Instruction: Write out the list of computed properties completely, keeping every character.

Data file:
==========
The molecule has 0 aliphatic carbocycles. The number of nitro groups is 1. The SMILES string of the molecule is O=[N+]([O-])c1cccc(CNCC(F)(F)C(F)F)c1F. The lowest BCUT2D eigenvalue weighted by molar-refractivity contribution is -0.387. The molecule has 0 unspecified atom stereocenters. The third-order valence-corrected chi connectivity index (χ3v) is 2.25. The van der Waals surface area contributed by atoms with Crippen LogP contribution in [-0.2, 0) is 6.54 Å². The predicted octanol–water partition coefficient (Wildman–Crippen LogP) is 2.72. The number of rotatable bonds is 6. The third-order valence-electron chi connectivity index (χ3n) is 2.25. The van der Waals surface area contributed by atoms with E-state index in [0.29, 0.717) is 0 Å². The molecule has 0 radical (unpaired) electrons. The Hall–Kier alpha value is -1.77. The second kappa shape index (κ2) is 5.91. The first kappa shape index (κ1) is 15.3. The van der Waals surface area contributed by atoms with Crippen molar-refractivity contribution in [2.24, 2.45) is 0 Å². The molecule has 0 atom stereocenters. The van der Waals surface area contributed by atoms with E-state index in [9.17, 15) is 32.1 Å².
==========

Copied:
The molecule has 0 aliphatic carbocycles. The number of nitro groups is 1. The SMILES string of the molecule is O=[N+]([O-])c1cccc(CNCC(F)(F)C(F)F)c1F. The lowest BCUT2D eigenvalue weighted by molar-refractivity contribution is -0.387. The molecule has 0 unspecified atom stereocenters. The third-order valence-corrected chi connectivity index (χ3v) is 2.25. The van der Waals surface area contributed by atoms with Crippen LogP contribution in [-0.2, 0) is 6.54 Å². The predicted octanol–water partition coefficient (Wildman–Crippen LogP) is 2.72. The number of rotatable bonds is 6. The third-order valence-electron chi connectivity index (χ3n) is 2.25. The van der Waals surface area contributed by atoms with E-state index in [0.29, 0.717) is 0 Å². The molecule has 0 radical (unpaired) electrons. The Hall–Kier alpha value is -1.77. The second kappa shape index (κ2) is 5.91. The first kappa shape index (κ1) is 15.3. The van der Waals surface area contributed by atoms with Crippen molar-refractivity contribution in [2.24, 2.45) is 0 Å². The molecule has 0 atom stereocenters. The van der Waals surface area contributed by atoms with E-state index in [9.17, 15) is 32.1 Å².